Part of that system involves lowering our pain threshold (see Ji 2018), and that is almost certainly functional. It’s probably exactly analogous to how acute pain aborts risky behaviour, just in a more general way. The malaise and sensitivity of the neuroinflammatory state may be how biology doesn’t just guarantees that we rest and recover when we are most likely to need it.

In other words, it’s how the body says, “No! Sit the hell down! And stay there until you feel better!”

Why would we need to be warned that we’re sick?

Surely being sick itself is enough to know that we are sick? Surprisingly, it’s really not.

People wonder the same thing about acute pain: do we really need an obnoxious alarm system to tell us not to pet porcupines? Aren’t we smart enough to avoid them without pain? Or at least with much less extreme pain? But pain is a great teacher, and its harsh lessons are the entire reason that we know that dangerous things are dangerous! And there are also plenty of hazards that we feel coming before we can perceive them any other way.

Illness can be surprisingly subtle, often mostly asymptomatic … if not for the neuroinflammatory alarm system. It’s not a coincidence that the first warning sign of many serious diseases is usually just fatigue. It’s not that many diseases cause fatigue directly, it’s that fatigue is a standard reaction to most threats to the system.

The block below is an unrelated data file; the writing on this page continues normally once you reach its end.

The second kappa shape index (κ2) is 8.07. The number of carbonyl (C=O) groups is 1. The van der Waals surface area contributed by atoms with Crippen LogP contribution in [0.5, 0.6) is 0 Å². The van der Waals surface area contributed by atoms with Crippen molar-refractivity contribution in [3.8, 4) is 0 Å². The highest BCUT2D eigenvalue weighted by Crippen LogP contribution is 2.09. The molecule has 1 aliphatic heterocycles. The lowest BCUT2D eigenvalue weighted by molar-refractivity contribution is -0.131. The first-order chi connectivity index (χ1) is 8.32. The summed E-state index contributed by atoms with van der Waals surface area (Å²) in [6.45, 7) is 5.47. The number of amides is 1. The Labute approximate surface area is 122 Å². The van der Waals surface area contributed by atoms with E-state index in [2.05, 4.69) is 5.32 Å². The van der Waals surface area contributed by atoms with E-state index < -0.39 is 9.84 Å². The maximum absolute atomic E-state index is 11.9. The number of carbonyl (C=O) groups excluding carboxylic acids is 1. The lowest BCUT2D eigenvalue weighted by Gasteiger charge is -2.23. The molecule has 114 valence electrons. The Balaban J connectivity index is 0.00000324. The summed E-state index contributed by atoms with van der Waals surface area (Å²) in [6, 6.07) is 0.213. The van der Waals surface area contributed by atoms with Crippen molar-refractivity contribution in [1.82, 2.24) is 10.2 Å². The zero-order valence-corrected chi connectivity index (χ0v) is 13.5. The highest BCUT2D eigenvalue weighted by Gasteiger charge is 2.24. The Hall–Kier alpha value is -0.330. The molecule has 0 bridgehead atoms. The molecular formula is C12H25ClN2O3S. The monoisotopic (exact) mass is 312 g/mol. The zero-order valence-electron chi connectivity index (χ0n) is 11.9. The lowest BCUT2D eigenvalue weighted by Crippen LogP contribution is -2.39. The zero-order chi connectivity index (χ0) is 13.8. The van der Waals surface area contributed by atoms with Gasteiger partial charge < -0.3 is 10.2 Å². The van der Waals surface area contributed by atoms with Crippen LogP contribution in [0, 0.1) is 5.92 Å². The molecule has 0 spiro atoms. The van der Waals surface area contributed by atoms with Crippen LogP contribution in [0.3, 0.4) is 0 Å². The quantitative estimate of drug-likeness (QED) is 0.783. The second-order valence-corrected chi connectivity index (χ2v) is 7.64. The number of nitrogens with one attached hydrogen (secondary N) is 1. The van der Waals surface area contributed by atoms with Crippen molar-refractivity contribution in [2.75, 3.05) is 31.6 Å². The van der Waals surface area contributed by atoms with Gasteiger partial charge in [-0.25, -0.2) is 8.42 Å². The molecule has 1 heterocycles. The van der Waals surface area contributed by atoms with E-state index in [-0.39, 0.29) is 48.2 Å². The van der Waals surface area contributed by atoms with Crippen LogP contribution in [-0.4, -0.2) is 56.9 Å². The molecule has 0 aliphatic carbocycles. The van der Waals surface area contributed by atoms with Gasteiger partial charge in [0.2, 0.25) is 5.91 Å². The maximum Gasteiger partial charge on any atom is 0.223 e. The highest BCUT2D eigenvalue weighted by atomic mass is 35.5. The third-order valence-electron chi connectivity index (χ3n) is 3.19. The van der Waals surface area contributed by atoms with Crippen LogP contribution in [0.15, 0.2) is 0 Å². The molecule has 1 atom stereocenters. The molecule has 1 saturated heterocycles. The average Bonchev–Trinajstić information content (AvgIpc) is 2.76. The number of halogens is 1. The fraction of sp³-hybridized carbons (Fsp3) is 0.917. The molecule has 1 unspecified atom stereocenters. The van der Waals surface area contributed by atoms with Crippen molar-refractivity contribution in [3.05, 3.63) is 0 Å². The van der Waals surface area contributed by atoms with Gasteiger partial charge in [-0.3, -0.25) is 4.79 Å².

In fact, most of what we think of as the symptoms of an illness is actually just our own body’s neuroinflammatory alarm system telling us that we are sick.

For instance, a sore throat is caused by the damage directly done by viruses to cells in the mucosa — it’s viral vandalism. The infection actually murders throat cells. But most other typical cold symptoms are caused by our immune response to the infection: congestion, post-nasal drip, sneezing, coughing, and so on… that’s all stuff we’re doing to fight the infection.

But that’s not all! When you feel just dreadful with a bad cold, the malaise is due to the neuroinflammatory alarm. The only way a respiratory tract infection can directly cause that kind of fatigue is if it gets so severe that it starts to impair your ability to breathe normally. Prior to that point, feeling gross is just a side effect of the immune system doing its job — not the effect of damage done by the virus itself.

“Why are you hitting yourself? Why are you hitting yourself?”

We “hit ourselves” with neuroinflammation so that we know we’re sick/injured and act accordingly. As with acute pain, it’s probably important — in an evolutionary context — that the alarm is too loud to ignore.

So acute pain modifies our behaviour on short time spans, which we know is critical to survival. I think it’s likely that some kinds of chronic pain are equally critical for modifying behaviour on longer time spans.

So it’s a feature, not a bug.

That’s not to say it’s always a “feature,” or even good thing — there might be many cases where the alarm is literally worse than the disease, and there might be many more where the alarm truly is a mistake.

 End of post.